Bonuses at Fraser small compared to other mills

Posted Feb. 15, 2010, at 9:21 p.m.
Last modified Jan. 30, 2011, at 11:34 a.m.

MADAWASKA, Maine — There is still money to be made in the paper industry.

The bonuses paid to Fraser Papers Inc. executives while the company tumbled into bankruptcy protection last year generally matched or were well under those paid to other executives at competing paper companies, a survey Monday of executive bonuses reveals.

At Verso Papers, which owns paper mills in Jay and Bucksport and two others in Minnesota, President and Chief Executive Officer Michael A. Jackson received a $184,440 bonus in 2008, according to Morningstar Inc., which advertises itself as a leading provider of independent investment research in North America, Europe, Australia and Asia.

Four other top executives under Jackson received bonuses ranging from $97,626 to $65,000, or $514,970 in total in 2008, a Morningstar report indicated.

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At NewPage Corp., which employs 1,100 workers at its Rumford pulp mill and owns nine other mills in Kentucky, Maryland, Michigan, Minnesota, Wisconsin and Nova Scotia, the company’s resigning director, president and chief executive officer, Richard D. Willett Jr., earned a severance payment last month equal to two times his current base salary, or a total of $1.3 million.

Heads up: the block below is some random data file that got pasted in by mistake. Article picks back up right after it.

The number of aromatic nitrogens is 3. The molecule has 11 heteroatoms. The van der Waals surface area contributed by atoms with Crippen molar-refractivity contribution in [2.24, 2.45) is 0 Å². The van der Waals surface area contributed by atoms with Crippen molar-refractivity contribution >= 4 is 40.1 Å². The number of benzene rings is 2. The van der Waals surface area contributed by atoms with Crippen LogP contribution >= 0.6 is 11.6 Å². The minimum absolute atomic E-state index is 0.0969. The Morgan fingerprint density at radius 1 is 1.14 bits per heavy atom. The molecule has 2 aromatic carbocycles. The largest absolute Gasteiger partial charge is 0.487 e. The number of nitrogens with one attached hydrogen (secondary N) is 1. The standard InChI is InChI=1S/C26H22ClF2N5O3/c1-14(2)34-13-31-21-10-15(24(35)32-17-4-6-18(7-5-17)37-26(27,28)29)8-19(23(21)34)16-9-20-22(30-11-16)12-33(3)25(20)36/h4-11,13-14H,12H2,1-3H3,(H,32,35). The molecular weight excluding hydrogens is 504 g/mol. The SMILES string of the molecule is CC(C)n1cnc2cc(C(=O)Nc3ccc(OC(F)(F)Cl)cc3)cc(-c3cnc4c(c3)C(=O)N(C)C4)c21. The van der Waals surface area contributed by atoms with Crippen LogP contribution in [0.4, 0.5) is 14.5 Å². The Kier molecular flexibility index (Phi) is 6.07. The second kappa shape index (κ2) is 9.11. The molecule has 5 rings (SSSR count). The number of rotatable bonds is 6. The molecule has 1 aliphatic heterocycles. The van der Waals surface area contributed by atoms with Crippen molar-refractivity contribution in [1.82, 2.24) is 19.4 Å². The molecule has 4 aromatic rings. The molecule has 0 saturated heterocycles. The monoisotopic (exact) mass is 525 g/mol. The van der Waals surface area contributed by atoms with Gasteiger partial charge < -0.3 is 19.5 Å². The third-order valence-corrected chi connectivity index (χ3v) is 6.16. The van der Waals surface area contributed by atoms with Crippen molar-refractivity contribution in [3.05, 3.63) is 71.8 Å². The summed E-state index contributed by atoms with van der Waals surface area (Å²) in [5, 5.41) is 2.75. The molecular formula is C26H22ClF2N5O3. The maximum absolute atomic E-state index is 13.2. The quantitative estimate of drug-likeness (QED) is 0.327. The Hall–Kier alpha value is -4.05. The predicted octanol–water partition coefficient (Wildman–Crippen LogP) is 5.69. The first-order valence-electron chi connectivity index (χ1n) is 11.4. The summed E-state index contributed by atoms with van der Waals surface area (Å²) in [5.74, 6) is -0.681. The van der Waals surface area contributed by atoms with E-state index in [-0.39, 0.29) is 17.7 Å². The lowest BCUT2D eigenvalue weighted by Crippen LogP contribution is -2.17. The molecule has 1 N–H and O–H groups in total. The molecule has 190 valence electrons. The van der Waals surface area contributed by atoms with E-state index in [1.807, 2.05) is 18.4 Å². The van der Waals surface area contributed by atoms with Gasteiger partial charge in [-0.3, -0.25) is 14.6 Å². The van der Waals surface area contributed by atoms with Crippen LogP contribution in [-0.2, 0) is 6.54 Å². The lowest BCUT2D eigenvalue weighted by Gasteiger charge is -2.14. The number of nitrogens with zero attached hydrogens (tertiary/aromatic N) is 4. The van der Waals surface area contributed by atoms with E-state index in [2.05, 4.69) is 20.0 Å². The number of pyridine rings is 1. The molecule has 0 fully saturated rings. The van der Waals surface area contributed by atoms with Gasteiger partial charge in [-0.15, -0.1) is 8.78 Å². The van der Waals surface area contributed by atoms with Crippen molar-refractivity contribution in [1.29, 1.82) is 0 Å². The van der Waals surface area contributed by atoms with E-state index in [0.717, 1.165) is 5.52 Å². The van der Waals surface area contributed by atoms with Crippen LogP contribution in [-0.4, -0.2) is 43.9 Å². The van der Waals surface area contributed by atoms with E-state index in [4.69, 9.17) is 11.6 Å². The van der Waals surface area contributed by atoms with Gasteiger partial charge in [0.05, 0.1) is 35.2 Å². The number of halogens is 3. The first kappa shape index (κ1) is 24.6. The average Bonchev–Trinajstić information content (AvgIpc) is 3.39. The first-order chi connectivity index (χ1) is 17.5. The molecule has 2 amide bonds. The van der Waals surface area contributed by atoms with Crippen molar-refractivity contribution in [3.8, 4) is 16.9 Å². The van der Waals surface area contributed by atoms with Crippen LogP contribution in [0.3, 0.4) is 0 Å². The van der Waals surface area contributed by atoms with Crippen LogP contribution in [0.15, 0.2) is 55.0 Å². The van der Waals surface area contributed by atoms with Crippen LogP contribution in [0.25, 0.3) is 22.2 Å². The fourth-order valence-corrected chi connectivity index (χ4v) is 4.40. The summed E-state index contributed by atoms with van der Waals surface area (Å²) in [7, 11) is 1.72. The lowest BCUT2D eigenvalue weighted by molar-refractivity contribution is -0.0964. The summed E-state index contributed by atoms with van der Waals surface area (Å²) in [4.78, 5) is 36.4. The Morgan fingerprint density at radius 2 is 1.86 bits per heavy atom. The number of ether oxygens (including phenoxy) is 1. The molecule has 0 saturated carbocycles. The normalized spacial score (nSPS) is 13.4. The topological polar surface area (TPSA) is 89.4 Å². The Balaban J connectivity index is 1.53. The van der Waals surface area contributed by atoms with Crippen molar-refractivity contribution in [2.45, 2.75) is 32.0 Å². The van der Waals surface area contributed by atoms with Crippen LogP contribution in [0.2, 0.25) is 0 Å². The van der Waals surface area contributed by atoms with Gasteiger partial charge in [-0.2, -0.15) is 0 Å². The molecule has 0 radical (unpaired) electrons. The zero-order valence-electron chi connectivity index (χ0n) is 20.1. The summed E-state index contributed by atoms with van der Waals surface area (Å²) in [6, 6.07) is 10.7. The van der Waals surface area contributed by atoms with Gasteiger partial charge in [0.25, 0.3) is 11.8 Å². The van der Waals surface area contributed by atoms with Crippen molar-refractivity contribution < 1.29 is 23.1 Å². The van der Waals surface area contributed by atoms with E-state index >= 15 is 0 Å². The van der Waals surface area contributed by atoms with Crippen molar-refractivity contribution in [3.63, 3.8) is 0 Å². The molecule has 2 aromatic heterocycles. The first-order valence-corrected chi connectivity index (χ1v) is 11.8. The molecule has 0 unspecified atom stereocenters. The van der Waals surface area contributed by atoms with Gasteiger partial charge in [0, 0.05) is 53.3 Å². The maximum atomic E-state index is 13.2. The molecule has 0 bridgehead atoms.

Willett received an annual bonus payment of $1 million under the NewPage Corp. Performance Excellence Plan and the NewPage Corp. Profit Sharing Plan for his performance in 2009.

Willett will also remain eligible for a prorated bonus payment for performance in 2010, Morningstar indicates.

His replacement, Chairman and Chief Executive Officer Mark A. Suwyn, and three senior vice presidents will, beyond their base salaries, earn service and performance awards of $1.8 million to $2.5 million in 2010 if their performance goals are met.

Duane Lugdon, Maine’s United Steelworkers Union international representative, said he sees the executive bonuses as symptomatic of a larger problem afflicting the state’s papermaking industry and American industry as a whole: greed.

“This has been a decade of employees getting less and executives getting more, and it’s reprehensible to see it happen at a time when the [paper] industry is seeking concessions from its employees,” Lugdon said Monday.

“There is very little conscience left in American industry,” he added. “In general, I think industry czars line their pockets even when the employees are being cut back or laid off. To me, it’s not one bit different than those Wall Street executives that we read about every day. It’s abuse.”

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